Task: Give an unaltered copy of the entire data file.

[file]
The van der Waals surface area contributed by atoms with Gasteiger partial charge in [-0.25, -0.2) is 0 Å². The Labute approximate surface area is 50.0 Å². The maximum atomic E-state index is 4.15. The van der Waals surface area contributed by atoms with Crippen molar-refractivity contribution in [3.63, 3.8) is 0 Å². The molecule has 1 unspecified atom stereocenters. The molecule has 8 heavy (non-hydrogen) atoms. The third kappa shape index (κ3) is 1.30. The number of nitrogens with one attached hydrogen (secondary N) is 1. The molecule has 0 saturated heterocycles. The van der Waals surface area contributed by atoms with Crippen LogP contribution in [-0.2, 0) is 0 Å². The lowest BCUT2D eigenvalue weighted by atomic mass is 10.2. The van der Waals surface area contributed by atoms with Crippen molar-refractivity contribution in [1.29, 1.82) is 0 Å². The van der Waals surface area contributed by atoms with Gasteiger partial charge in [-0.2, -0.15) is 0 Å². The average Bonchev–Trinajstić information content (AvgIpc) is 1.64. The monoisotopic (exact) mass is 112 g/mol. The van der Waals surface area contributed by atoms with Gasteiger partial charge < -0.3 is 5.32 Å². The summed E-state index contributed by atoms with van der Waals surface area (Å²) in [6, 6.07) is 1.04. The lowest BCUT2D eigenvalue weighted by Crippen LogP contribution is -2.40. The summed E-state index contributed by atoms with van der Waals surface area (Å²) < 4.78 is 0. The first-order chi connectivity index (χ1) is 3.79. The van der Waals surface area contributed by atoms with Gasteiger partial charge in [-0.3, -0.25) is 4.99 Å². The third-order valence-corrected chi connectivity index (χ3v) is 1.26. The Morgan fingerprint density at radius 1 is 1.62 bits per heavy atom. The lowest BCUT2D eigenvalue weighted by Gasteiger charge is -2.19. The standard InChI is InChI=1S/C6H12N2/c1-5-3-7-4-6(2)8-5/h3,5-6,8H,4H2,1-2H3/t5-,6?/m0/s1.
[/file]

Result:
The van der Waals surface area contributed by atoms with Gasteiger partial charge in [-0.25, -0.2) is 0 Å². The Labute approximate surface area is 50.0 Å². The maximum atomic E-state index is 4.15. The van der Waals surface area contributed by atoms with Crippen molar-refractivity contribution in [3.63, 3.8) is 0 Å². The molecule has 1 unspecified atom stereocenters. The molecule has 8 heavy (non-hydrogen) atoms. The third kappa shape index (κ3) is 1.30. The number of nitrogens with one attached hydrogen (secondary N) is 1. The molecule has 0 saturated heterocycles. The van der Waals surface area contributed by atoms with Crippen LogP contribution in [-0.2, 0) is 0 Å². The lowest BCUT2D eigenvalue weighted by atomic mass is 10.2. The van der Waals surface area contributed by atoms with Crippen molar-refractivity contribution in [1.29, 1.82) is 0 Å². The van der Waals surface area contributed by atoms with Gasteiger partial charge in [-0.2, -0.15) is 0 Å². The average Bonchev–Trinajstić information content (AvgIpc) is 1.64. The monoisotopic (exact) mass is 112 g/mol. The van der Waals surface area contributed by atoms with Gasteiger partial charge < -0.3 is 5.32 Å². The summed E-state index contributed by atoms with van der Waals surface area (Å²) in [6, 6.07) is 1.04. The lowest BCUT2D eigenvalue weighted by Crippen LogP contribution is -2.40. The summed E-state index contributed by atoms with van der Waals surface area (Å²) < 4.78 is 0. The first-order chi connectivity index (χ1) is 3.79. The van der Waals surface area contributed by atoms with Gasteiger partial charge in [-0.3, -0.25) is 4.99 Å². The third-order valence-corrected chi connectivity index (χ3v) is 1.26. The Morgan fingerprint density at radius 1 is 1.62 bits per heavy atom. The lowest BCUT2D eigenvalue weighted by Gasteiger charge is -2.19. The standard InChI is InChI=1S/C6H12N2/c1-5-3-7-4-6(2)8-5/h3,5-6,8H,4H2,1-2H3/t5-,6?/m0/s1.